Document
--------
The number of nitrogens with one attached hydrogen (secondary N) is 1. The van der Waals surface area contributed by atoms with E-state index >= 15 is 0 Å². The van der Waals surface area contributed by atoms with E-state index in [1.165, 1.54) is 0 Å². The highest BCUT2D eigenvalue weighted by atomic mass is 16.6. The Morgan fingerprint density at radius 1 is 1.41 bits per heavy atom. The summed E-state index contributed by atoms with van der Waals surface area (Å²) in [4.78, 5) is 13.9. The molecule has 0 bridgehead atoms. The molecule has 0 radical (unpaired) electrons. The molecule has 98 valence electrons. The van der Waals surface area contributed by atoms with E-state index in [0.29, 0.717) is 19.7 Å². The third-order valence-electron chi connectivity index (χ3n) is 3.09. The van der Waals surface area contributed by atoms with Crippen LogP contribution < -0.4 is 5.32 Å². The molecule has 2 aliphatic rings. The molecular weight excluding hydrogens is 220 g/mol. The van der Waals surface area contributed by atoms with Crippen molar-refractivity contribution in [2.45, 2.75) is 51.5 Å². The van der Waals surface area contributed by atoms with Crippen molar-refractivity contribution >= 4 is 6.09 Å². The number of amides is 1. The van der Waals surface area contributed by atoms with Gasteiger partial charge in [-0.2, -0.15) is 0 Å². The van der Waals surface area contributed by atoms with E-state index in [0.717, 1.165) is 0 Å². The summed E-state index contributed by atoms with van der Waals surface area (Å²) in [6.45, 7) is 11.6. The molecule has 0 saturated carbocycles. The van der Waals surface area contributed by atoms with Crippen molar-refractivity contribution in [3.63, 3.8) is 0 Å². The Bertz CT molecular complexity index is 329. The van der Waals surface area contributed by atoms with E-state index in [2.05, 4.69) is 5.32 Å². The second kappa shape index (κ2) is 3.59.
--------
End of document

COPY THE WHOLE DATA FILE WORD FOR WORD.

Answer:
The number of nitrogens with one attached hydrogen (secondary N) is 1. The van der Waals surface area contributed by atoms with E-state index >= 15 is 0 Å². The van der Waals surface area contributed by atoms with E-state index in [1.165, 1.54) is 0 Å². The highest BCUT2D eigenvalue weighted by atomic mass is 16.6. The Morgan fingerprint density at radius 1 is 1.41 bits per heavy atom. The summed E-state index contributed by atoms with van der Waals surface area (Å²) in [4.78, 5) is 13.9. The molecule has 0 bridgehead atoms. The molecule has 0 radical (unpaired) electrons. The molecule has 98 valence electrons. The van der Waals surface area contributed by atoms with E-state index in [0.29, 0.717) is 19.7 Å². The third-order valence-electron chi connectivity index (χ3n) is 3.09. The van der Waals surface area contributed by atoms with Crippen LogP contribution < -0.4 is 5.32 Å². The molecule has 2 aliphatic rings. The molecular weight excluding hydrogens is 220 g/mol. The van der Waals surface area contributed by atoms with Crippen molar-refractivity contribution in [2.45, 2.75) is 51.5 Å². The van der Waals surface area contributed by atoms with Crippen molar-refractivity contribution >= 4 is 6.09 Å². The number of amides is 1. The van der Waals surface area contributed by atoms with Gasteiger partial charge in [-0.2, -0.15) is 0 Å². The van der Waals surface area contributed by atoms with E-state index in [0.717, 1.165) is 0 Å². The summed E-state index contributed by atoms with van der Waals surface area (Å²) in [6.45, 7) is 11.6. The molecule has 0 saturated carbocycles. The van der Waals surface area contributed by atoms with Crippen molar-refractivity contribution in [3.63, 3.8) is 0 Å². The Bertz CT molecular complexity index is 329. The van der Waals surface area contributed by atoms with E-state index in [2.05, 4.69) is 5.32 Å². The second kappa shape index (κ2) is 3.59.